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CMS Should Bolster Its Oversight of Manufacturer-Submitted Average Sales Price Data To Ensure Accurate Part B Drug Payments


Gaps in the Centers for Medicare & Medicaid Services' (CMS's) oversight of manufacturer reported average sales price (ASP) data may continue to limit its ability to ensure the accuracy of ASP data and result in inaccurate Part B drug payment amounts.


Medicare and its enrollees spend nearly $40 billion annually to cover a limited number of Part B outpatient prescription drugs and biologicals. (Part B drugs are generally drugs that are injected or infused in physicians' offices or hospital outpatient settings.) CMS uses manufacturer-reported ASPs—which are based on manufacturers' actual quarterly drug sales—to calculate provider payment amounts for these drugs. When drug manufacturers' data are not accurate, Medicare and its enrollees may make inappropriate payments for these drugs. The Consolidated Appropriations Act, 2021, directed OIG to review manufacturer-reported ASP data. We conducted this evaluation to provide insight into CMS's oversight of ASP data, including assessing their accuracy before using them to calculate Medicare Part B payment amounts.


To determine how CMS oversees the accuracy of manufacturer-submitted ASP data, we (1) collected and reviewed CMS's standard operating procedures for oversight of ASP data; and (2) interviewed CMS staff regarding CMS's oversight processes and challenges to conducting effective oversight. We reviewed 5 years of Medicare Part B ASP and drug payment data from the first quarter of 2016 to the fourth quarter of 2020. We determined the number of drug codes for which CMS calculated a payment amount using a payment methodology other than ASP because the ASP data were either unavailable or invalid (i.e., the ASP data were equal to or less than zero). We also identified the number of drugs that CMS categorized as having data values missing.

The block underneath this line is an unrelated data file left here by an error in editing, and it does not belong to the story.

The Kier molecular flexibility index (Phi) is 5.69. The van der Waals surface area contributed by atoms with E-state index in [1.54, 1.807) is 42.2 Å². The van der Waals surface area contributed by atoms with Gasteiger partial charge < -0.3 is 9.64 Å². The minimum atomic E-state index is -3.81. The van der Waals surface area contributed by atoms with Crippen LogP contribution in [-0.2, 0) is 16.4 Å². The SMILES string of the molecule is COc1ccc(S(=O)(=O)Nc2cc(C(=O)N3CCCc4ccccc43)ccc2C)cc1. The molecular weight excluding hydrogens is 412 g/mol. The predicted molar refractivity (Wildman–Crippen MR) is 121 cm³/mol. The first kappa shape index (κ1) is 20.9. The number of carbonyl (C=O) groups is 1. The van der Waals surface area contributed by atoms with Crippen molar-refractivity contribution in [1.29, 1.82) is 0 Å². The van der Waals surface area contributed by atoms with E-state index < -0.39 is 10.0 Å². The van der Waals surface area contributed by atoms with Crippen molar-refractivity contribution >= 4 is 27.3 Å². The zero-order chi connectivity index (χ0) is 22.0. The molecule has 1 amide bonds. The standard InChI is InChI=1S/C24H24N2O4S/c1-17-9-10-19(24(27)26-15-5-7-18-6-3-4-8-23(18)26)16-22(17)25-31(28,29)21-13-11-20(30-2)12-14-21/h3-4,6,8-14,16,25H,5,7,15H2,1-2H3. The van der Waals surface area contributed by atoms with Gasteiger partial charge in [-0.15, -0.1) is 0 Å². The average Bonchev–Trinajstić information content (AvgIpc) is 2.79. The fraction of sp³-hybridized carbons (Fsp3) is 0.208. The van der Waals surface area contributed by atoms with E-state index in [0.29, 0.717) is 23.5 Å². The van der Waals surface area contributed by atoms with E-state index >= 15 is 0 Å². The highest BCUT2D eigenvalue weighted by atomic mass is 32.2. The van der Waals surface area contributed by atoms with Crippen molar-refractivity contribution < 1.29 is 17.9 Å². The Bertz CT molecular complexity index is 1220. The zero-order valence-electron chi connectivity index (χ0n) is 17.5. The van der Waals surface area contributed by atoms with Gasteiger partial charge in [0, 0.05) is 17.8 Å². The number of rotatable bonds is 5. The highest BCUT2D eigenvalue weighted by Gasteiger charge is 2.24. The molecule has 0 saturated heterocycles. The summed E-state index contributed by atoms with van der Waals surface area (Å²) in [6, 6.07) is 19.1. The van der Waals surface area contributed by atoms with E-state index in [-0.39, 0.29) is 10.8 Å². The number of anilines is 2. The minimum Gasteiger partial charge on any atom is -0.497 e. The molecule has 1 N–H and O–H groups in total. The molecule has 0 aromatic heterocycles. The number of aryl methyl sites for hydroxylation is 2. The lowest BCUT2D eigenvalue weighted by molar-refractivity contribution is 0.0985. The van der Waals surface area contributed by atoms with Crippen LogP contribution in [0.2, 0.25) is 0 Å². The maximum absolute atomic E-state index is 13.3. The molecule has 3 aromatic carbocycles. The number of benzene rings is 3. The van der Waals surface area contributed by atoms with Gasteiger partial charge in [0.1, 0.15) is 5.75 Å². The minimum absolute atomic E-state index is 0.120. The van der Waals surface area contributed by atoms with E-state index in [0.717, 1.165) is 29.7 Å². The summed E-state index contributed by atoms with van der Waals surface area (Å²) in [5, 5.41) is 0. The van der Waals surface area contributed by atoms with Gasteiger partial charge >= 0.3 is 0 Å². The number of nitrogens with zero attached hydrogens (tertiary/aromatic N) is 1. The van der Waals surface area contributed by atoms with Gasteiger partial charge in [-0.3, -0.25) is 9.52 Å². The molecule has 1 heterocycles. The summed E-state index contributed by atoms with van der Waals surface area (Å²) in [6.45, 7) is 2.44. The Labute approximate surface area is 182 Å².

While CMS has some oversight procedures in place to review ASP data (e.g., system edits in the ASP data collection system and CMS's internal reviews of manufacturer data), gaps exist in its oversight that allowed inaccurate data to impact Medicare Part B payment amounts. CMS's quality assurance procedures do not include checks to ensure the accuracy of manual processes it employs to analyze the data used to calculate Part B payment amounts. CMS also does not leverage its ASP data collection system to produce analytical reports that would monitor ASP data quality and maximize its oversight capabilities.

Because of invalid or missing ASP data, CMS could not calculate an ASP-based payment amount for 8 percent of drug codes at least once between 2016 and 2020. CMS was unable to calculate an ASP-based payment amount for several reasons, including that (1) the manufacturer reported a negative sales or ASP value; or (2) the manufacturer had no sales to report for that quarter. The alternative payment methodology that CMS uses when ASP data are either unavailable or deemed invalid often results in higher drug payment amounts for Part B drugs. In total, we found that 24 percent of drug codes were missing ASP data for one or more specific drugs within that code in at least one quarter between 2016 and 2020. In addition, CMS reported that late ASP data submissions from manufacturers substantially hindered its ability to conduct effective oversight.


To bolster its oversight of manufacturer-reported ASP data, we recommend that CMS build a strategy to strengthen its internal controls for ensuring the accuracy of Part B drug payments. CMS concurred with our recommendation.